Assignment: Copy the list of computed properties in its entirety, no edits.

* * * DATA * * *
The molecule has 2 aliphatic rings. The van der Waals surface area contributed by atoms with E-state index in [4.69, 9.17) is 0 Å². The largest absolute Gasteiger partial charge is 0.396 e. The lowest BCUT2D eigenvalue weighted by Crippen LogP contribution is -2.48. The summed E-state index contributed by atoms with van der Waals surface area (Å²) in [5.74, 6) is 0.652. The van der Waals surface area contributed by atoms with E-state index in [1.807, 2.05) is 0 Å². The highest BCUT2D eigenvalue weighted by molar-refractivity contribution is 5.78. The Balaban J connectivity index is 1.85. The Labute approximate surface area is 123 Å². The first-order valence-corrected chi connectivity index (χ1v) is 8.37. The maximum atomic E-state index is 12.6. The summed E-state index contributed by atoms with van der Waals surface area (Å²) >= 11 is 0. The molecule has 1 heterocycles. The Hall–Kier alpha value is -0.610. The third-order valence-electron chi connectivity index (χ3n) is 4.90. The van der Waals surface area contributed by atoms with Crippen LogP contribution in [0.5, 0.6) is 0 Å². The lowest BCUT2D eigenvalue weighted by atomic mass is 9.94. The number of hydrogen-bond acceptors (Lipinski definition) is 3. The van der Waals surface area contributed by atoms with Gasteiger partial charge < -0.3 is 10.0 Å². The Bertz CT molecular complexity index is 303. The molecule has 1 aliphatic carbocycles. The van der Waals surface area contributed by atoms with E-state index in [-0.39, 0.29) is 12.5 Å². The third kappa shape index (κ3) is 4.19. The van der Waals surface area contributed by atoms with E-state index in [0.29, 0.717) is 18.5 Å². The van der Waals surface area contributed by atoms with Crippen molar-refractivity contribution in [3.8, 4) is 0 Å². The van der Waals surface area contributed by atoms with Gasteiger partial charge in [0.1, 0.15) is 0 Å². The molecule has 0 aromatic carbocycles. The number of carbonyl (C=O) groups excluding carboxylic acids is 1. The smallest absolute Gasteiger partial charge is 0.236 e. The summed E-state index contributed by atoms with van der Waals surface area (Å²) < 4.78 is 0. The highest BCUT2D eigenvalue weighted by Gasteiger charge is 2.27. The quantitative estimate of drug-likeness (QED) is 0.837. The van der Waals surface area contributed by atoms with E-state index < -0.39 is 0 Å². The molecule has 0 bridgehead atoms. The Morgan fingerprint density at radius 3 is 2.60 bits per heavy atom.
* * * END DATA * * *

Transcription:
The molecule has 2 aliphatic rings. The van der Waals surface area contributed by atoms with E-state index in [4.69, 9.17) is 0 Å². The largest absolute Gasteiger partial charge is 0.396 e. The lowest BCUT2D eigenvalue weighted by Crippen LogP contribution is -2.48. The summed E-state index contributed by atoms with van der Waals surface area (Å²) in [5.74, 6) is 0.652. The van der Waals surface area contributed by atoms with E-state index in [1.807, 2.05) is 0 Å². The highest BCUT2D eigenvalue weighted by molar-refractivity contribution is 5.78. The Balaban J connectivity index is 1.85. The Labute approximate surface area is 123 Å². The first-order valence-corrected chi connectivity index (χ1v) is 8.37. The maximum atomic E-state index is 12.6. The summed E-state index contributed by atoms with van der Waals surface area (Å²) >= 11 is 0. The molecule has 1 heterocycles. The Hall–Kier alpha value is -0.610. The third-order valence-electron chi connectivity index (χ3n) is 4.90. The van der Waals surface area contributed by atoms with Crippen LogP contribution in [0.5, 0.6) is 0 Å². The lowest BCUT2D eigenvalue weighted by atomic mass is 9.94. The number of hydrogen-bond acceptors (Lipinski definition) is 3. The van der Waals surface area contributed by atoms with Gasteiger partial charge < -0.3 is 10.0 Å². The Bertz CT molecular complexity index is 303. The molecule has 1 aliphatic carbocycles. The van der Waals surface area contributed by atoms with E-state index in [-0.39, 0.29) is 12.5 Å². The third kappa shape index (κ3) is 4.19. The van der Waals surface area contributed by atoms with E-state index in [0.29, 0.717) is 18.5 Å². The van der Waals surface area contributed by atoms with Crippen molar-refractivity contribution in [3.8, 4) is 0 Å². The van der Waals surface area contributed by atoms with Gasteiger partial charge in [0.1, 0.15) is 0 Å². The molecule has 0 aromatic carbocycles. The number of carbonyl (C=O) groups excluding carboxylic acids is 1. The smallest absolute Gasteiger partial charge is 0.236 e. The summed E-state index contributed by atoms with van der Waals surface area (Å²) < 4.78 is 0. The highest BCUT2D eigenvalue weighted by Gasteiger charge is 2.27. The quantitative estimate of drug-likeness (QED) is 0.837. The van der Waals surface area contributed by atoms with E-state index < -0.39 is 0 Å². The molecule has 0 bridgehead atoms. The Morgan fingerprint density at radius 3 is 2.60 bits per heavy atom.